“From my perspective, they’re not costumes. Everything was authentic and is something we’re still wearing today,” said Osage clothing consultant Julie O’Keefe of collaborating with costume designer Jacqueline West and 20 Osage artisans to craft looks for “Killers of the Flower Moon,” in theaters now.
Based on David Grann’s 2017 nonfiction book “Killers of the Flower Moon: The Osage Murders and the Birth of the FBI,” the Martin Scorsese film tells the tragic true story of members of the oil-rich Osage tribe who were murdered under suspicious circumstances during the 1920s. It stars Leonardo DiCaprio, Lily Gladstone, Robert DeNiro and Jesse Plemons.
Authenticity in representation of the Osage was crucial to Scorsese, said West. “Once a week I would talk to Marty, and I sensed his one desire, and the reason he wanted to shoot on the Osage nation and involve chief Standing Bear and the tribal government, having dinners with them and getting their input, was to create a certain trust.”
O’Keefe, who grew up on the Osage reservation in Pawhuska, Okla., had the right experience — first working at a local dress shop that had been around since the oil boom, then studying fashion merchandising and working in product development in Washington, D.C., and returning home recently when she began buying for the First Americans Museum shop in Oklahoma City.
She started as a consultant to West, but ended up staying on through the entire production, using many of the artists she’d established relationships with through the museum to make pieces for the film.
“After the movie, I went on to work as an Indigenous consultant on ‘American Primeval’ and convinced Netflix to put 40 percent of their budget — costume, prop and set — into artisans, including teepee makers…I realized I had stumbled into a mission of wanting to showcase Native artisans,” O’Keefe said.
For “Killers of the Flower Moon,” Supernaw, a well-known Oklahoma silversmith, crafted many of the distinctive scarf slides worn by Osage men. One is shaped like a heart, another a half moon with a star, “which is a Native church symbol,” O’Keefe explains. “Different slides tell different stories.”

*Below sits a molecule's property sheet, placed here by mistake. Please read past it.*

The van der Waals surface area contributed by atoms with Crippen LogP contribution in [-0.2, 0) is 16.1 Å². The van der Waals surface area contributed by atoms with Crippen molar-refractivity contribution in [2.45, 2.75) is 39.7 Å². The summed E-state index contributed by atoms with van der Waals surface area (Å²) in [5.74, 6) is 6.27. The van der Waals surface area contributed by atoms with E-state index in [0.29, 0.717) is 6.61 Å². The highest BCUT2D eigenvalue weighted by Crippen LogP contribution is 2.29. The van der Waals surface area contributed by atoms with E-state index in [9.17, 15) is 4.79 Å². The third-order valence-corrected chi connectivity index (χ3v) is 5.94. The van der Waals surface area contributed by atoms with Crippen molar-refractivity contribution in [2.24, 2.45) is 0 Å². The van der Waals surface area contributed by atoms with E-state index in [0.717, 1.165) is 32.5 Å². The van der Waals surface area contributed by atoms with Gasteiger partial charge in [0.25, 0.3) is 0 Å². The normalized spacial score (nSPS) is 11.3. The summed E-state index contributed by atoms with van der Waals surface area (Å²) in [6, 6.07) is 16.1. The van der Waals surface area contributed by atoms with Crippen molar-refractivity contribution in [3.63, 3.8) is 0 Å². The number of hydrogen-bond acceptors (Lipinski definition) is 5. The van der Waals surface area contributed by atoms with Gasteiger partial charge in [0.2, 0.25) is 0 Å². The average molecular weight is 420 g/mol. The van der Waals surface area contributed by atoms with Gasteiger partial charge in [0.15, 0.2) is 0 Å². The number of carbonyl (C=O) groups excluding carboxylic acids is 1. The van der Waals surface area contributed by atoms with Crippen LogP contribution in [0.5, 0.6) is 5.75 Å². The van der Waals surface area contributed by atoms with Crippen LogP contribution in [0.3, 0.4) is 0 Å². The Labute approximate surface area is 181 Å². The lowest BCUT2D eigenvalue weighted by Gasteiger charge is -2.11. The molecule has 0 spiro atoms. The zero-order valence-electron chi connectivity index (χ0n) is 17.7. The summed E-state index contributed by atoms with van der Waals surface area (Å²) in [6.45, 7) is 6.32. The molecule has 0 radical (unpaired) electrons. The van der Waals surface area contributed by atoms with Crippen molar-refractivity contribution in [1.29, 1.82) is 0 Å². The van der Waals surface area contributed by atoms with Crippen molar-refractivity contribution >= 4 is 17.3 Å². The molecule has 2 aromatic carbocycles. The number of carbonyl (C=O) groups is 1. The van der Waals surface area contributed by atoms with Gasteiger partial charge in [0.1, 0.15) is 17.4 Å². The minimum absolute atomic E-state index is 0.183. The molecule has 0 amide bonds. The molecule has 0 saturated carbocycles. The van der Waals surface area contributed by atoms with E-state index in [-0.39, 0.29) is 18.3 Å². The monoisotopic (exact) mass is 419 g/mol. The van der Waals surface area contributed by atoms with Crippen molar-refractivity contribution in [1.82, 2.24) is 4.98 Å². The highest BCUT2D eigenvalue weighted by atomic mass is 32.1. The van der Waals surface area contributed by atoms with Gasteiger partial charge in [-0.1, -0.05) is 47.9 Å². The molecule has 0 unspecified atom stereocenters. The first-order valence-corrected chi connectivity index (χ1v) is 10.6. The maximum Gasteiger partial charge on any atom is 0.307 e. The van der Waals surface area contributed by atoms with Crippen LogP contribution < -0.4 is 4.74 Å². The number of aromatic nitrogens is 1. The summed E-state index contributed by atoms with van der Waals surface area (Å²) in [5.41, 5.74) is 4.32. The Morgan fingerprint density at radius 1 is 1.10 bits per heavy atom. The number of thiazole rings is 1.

Blankets are almost a character in and of themselves in the film. Non-Native owned Pendleton recreated 1,500 designs from the ’20s for the production, down to the authentic ’20s labels. But the ribbon-work blankets, including one worn by Mollie (Lily Gladstone) were made by Marie Lookout.
“The Lookouts are well known for ribbon work,” said O’Keefe. “A lot of them were made with French ribbon that we traded for. That blanket has 27 yards of ribbon on it…You wear ribbon blankets to honor someone, to show up as a diplomat or delegation doing business, or to honor the family on family days,” she said.
Molly Murphy Adams was responsible for making three hand-beaded blankets in just five weeks’ time.
“Molly Murphy Adams, who’s Oglala Lakota, is very well known for museum quality bead work,” O’Keefe said, pulling out a tuxedo jacket from her own closet to show off beaded patches made by Murphy Adams. “When you go into her studio, she has all of these beads that she’s collected organized by country and year…And you have to love the ingenuity of artists. When I walked in, she had the two-yard wool fabric I’d given rolled over a pool noodle and 40 needles pre-threaded with all of her beads that were going like a machine.
“It’s those skills that everyone complains that we’ve shipped overseas but if you look in your communities in every single state in this country, you’re gonna find Native artists. They’re still using their hands producing these things. And a lot of it is generational set at a kitchen table. That’s the fabric of who we are here in the United States, and we overlook it.”
That craft is what O’Keefe is committed to showcasing more broadly through film, TV and now retail. She’s partnered with designer and professor Jessica Harjo and a few other Osage artists and curators to open a pop-up shop called Indigichic in Tulsa, Okla., featuring contemporary Native American artisans’ work.
“What we were wanting was an immersive experience…focusing on the 39 nations of Oklahoma, fashion and accessories,” O’Keefe said, adding that Gladstone wore one of Harjo’s dresses to the Osage premiere of the film.
One of items in the store is a hand-painted parfleche belt by Katelynn Pipestone. “If you want to see the Louis Vuitton of Indigichic, this is it,” O’Keefe said. “We are wanting to showcase all these amazing artisans who are doing things that can be worn in a contemporary way. That belt belongs on the red carpet.”
Indigichic will be open until Jan. 13, and a couple of museums have expressed interest in hosting the pop-up in the future.
Apple Studios, which backed the film, has an exhibition of the film’s costumes at its Culver City, Calif., campus titled “Beyond the Scene,” which includes 17 of the Osage looks, and is open Nov. 28 to Dec. 1 by reservation at killersoftheflowermoonexhibit.com.
And O’Keefe is committed to continuing to pay her experience forward.
“Natives have been waiting a very long time to have the proper representation in Hollywood. And this project has all the authentic bells and whistles you would ever want because that is the level that Marty put in it. He surrounded himself with people that are truly committed to authenticity with integrity, and I think that is now where Hollywood is standing…We want to be represented the way we should be. And they want to represent us that way. The best history tellers are artists, and there is a new world for Hollywood to open up to include those artists.”